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Nashville Singer-Songwriters Detail  

 Harm from Media Consolidation

 

AFTRA Members Testify at FCC Public Hearing 


 

NASHVILLE, TN  (December 11, 2006) – Providing examples of the negative effects of consolidation of media ownership on their careers and the public’s ability to hear their favorite music, recording artists and songwriters testified today on behalf of members of the American Federation of Television and Radio Artists at the Federal Communications Commission public hearing on media ownership. 

George Jones, Porter Wagoner, Dobie Gray, and Craig Wiseman were among the AFTRA members speaking before the FCC. 

Country music icon George Jones said, “I can play to packed houses in Europe and have made recordings with everyone from Ray Charles to Keith Richards, as well as today’s top country artists, many of whom I consider to be a part of my family as a son or daughter. However, the consolidation of the radio industry has kept me from being played on the radio. It has kept me from earning my full potential as a country artist and has denied my fans and the American public the opportunity to hear my music. Corporate based decisions in the music industry are nothing more than the opinions and decisions of a few people at the top, but their opinions dictate the operations of thousands of radio stations and that of the American public.” 

Click here to read Jones’s prepared statement>>

Grand Ole Opry star Porter Wagoner explained, “If media ownership rules back in 1967 were like they are today, the world may never have known a lady named Dolly Parton.  Not only did I have the freedom and control to introduce Dolly as a regular performer on my television show, but back then, radio was much friendlier to new recording artists.  Dolly’s first hit ‘Jolene’ became a country hit that crossed into the pop charts. The chance of this happening to an Artist in today’s media consolidated world is ‘slim to none’.”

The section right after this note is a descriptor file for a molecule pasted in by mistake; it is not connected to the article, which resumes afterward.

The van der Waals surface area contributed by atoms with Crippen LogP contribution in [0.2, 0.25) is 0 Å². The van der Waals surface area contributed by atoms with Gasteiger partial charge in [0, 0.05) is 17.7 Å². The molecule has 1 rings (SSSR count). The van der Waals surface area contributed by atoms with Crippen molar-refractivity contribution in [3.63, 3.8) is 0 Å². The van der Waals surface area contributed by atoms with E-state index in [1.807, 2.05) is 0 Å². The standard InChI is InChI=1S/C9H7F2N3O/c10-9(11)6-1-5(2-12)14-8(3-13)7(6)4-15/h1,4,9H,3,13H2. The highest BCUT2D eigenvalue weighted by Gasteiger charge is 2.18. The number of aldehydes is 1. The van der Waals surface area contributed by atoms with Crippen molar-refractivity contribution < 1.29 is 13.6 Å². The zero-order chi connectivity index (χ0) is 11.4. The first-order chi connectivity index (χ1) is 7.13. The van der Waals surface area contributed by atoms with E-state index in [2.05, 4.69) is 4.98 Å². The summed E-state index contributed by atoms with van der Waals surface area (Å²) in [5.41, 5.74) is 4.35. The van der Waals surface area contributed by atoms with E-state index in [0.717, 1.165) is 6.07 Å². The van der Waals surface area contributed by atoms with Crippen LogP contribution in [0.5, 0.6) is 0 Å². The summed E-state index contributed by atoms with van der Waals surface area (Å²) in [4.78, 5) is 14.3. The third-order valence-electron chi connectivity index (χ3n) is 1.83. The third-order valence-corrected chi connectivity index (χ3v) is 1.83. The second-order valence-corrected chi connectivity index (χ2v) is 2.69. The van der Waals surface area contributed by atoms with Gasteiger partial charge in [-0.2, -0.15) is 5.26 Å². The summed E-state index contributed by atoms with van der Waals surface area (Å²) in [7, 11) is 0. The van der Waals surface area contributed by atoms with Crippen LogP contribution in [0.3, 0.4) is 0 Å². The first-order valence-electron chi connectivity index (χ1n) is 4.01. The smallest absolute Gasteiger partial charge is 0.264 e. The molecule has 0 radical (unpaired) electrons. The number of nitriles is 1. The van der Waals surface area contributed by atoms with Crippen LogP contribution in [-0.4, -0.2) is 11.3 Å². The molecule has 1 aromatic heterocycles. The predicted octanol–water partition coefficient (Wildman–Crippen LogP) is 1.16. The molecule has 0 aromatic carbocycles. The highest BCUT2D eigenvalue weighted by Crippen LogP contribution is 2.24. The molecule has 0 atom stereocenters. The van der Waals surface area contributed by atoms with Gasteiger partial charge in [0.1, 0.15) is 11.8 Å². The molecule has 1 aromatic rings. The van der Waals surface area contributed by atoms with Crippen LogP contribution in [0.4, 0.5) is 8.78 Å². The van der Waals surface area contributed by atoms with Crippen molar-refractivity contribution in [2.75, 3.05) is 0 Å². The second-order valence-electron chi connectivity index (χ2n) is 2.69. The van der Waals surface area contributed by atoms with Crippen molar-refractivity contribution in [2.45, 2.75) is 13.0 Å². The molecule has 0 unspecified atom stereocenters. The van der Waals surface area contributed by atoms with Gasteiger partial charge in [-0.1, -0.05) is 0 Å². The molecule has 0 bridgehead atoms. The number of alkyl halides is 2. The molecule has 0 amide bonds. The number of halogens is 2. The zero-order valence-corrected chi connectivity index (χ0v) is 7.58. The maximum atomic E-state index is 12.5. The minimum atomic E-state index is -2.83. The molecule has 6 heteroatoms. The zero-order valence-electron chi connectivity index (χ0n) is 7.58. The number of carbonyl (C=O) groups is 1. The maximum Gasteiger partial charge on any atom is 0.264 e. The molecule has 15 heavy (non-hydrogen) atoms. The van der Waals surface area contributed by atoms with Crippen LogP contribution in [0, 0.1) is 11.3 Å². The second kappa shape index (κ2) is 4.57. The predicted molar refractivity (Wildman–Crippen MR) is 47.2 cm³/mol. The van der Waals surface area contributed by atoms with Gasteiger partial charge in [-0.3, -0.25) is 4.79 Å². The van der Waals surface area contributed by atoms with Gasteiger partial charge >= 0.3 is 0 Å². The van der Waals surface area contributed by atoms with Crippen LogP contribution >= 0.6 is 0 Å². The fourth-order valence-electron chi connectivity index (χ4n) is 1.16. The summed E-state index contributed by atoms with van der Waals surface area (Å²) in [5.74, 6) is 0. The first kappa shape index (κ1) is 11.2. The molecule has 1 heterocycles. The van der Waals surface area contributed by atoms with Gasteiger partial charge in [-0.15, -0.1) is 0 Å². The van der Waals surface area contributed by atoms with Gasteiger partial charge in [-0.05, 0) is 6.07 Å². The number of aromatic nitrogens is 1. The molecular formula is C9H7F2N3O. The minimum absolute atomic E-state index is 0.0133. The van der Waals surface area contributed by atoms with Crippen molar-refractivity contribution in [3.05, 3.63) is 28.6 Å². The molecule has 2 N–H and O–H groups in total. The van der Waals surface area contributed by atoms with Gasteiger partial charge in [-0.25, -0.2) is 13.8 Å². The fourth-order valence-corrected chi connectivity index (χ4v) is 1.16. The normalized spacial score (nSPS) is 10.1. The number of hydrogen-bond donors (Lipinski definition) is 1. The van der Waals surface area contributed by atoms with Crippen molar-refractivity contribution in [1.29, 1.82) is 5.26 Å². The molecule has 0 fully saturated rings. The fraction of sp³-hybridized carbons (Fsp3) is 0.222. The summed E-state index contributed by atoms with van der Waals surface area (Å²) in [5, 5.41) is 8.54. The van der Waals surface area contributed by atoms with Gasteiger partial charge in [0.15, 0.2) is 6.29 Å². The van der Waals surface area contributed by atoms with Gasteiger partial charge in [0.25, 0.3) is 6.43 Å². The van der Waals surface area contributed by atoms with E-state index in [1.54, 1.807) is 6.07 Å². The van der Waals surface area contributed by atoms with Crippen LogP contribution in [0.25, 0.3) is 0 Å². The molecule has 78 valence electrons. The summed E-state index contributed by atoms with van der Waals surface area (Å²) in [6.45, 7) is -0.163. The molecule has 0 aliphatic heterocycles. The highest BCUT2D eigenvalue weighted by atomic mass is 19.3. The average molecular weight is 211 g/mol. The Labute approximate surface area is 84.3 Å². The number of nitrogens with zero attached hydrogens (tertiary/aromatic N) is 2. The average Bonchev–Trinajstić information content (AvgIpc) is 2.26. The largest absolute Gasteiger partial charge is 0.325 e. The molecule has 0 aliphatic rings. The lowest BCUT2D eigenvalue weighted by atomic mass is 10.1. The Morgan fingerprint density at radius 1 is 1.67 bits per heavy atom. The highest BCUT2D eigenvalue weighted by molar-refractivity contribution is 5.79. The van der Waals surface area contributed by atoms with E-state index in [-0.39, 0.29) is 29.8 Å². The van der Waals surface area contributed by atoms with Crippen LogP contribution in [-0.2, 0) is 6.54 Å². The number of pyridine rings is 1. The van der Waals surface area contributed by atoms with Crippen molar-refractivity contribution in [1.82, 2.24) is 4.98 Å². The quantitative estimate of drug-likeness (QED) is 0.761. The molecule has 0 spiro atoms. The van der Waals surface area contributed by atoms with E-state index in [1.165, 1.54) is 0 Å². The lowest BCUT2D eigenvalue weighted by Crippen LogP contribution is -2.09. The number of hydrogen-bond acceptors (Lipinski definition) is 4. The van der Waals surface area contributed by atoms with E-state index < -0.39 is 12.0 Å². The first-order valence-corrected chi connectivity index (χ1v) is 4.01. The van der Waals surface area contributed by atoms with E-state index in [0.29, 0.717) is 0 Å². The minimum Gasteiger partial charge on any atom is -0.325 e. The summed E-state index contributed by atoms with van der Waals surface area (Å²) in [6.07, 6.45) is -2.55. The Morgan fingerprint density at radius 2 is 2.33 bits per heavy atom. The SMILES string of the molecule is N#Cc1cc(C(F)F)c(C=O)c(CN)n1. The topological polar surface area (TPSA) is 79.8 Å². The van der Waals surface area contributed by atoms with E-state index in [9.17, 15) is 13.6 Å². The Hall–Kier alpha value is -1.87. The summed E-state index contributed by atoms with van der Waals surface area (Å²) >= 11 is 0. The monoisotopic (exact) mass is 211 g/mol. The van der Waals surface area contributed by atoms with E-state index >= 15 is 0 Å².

Click here to read Wagoner’s prepared statement>>


Soul, country, and pop recording artist Dobie Gray said, “I had my first chart hit in 1963 with ‘Look at Me.’ In 1965, I recorded ‘The In Crowd,’ which was a huge hit for me.  Then in 1973, I recorded probably my biggest hit ever, ‘Drift Away.’  I’m still recording and releasing albums but it's harder now to get my music played.  In many ways I think this is because radio has changed so dramatically.” 

Click here to read Gray’s prepared statement>>

Also testifying on behalf of the Nashville Songwriters Association International, songwriter Craig Wiseman said, “The homogeneous programming that has resulted from radio consolidation limits opportunities for songwriters, artists, and listeners alike.  Country music stations are being cut all over the country – Los Angeles lost its only country radio station earlier this year – and yet it is the only genre to enjoy an increase in sales: country music sales increased by 14% in 2006 while all others dropped by 10 to 14%.” 

Click here to read Wiseman’s prepared statement>>

The testimony today continuethe effort by AFTRA members to document to the FCC that the consolidation of media ownership by giant corporations eliminates diverse and local sources of news, music, and entertainment programming. 

In comments to the FCC at its hearing on media ownership on Oct. 3 in Los Angeles, AFTRA National President John Connolly said, “Consolidation affects all AFTRA members, whether they are local or network newspersons, actors in television programs or commercials, or recording artists as royalty artists or background singers.” 

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